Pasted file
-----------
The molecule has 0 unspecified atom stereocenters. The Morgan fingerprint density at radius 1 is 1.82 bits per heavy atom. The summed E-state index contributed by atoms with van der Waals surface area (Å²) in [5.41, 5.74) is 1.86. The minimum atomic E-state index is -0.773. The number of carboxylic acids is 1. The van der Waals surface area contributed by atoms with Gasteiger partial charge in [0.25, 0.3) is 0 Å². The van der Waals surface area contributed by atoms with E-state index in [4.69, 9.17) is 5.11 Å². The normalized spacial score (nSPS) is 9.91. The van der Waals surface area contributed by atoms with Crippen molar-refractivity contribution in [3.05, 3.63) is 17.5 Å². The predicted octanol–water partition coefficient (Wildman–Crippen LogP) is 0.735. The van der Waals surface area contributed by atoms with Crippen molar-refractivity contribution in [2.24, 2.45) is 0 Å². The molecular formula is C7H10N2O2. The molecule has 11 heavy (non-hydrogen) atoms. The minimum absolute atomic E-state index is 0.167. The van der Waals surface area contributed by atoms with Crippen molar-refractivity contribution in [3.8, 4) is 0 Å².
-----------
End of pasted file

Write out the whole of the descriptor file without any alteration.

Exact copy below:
The molecule has 0 unspecified atom stereocenters. The Morgan fingerprint density at radius 1 is 1.82 bits per heavy atom. The summed E-state index contributed by atoms with van der Waals surface area (Å²) in [5.41, 5.74) is 1.86. The minimum atomic E-state index is -0.773. The number of carboxylic acids is 1. The van der Waals surface area contributed by atoms with Gasteiger partial charge in [0.25, 0.3) is 0 Å². The van der Waals surface area contributed by atoms with E-state index in [4.69, 9.17) is 5.11 Å². The normalized spacial score (nSPS) is 9.91. The van der Waals surface area contributed by atoms with Crippen molar-refractivity contribution in [3.05, 3.63) is 17.5 Å². The predicted octanol–water partition coefficient (Wildman–Crippen LogP) is 0.735. The van der Waals surface area contributed by atoms with Crippen molar-refractivity contribution in [2.24, 2.45) is 0 Å². The molecular formula is C7H10N2O2. The molecule has 11 heavy (non-hydrogen) atoms. The minimum absolute atomic E-state index is 0.167. The van der Waals surface area contributed by atoms with Crippen molar-refractivity contribution in [3.8, 4) is 0 Å².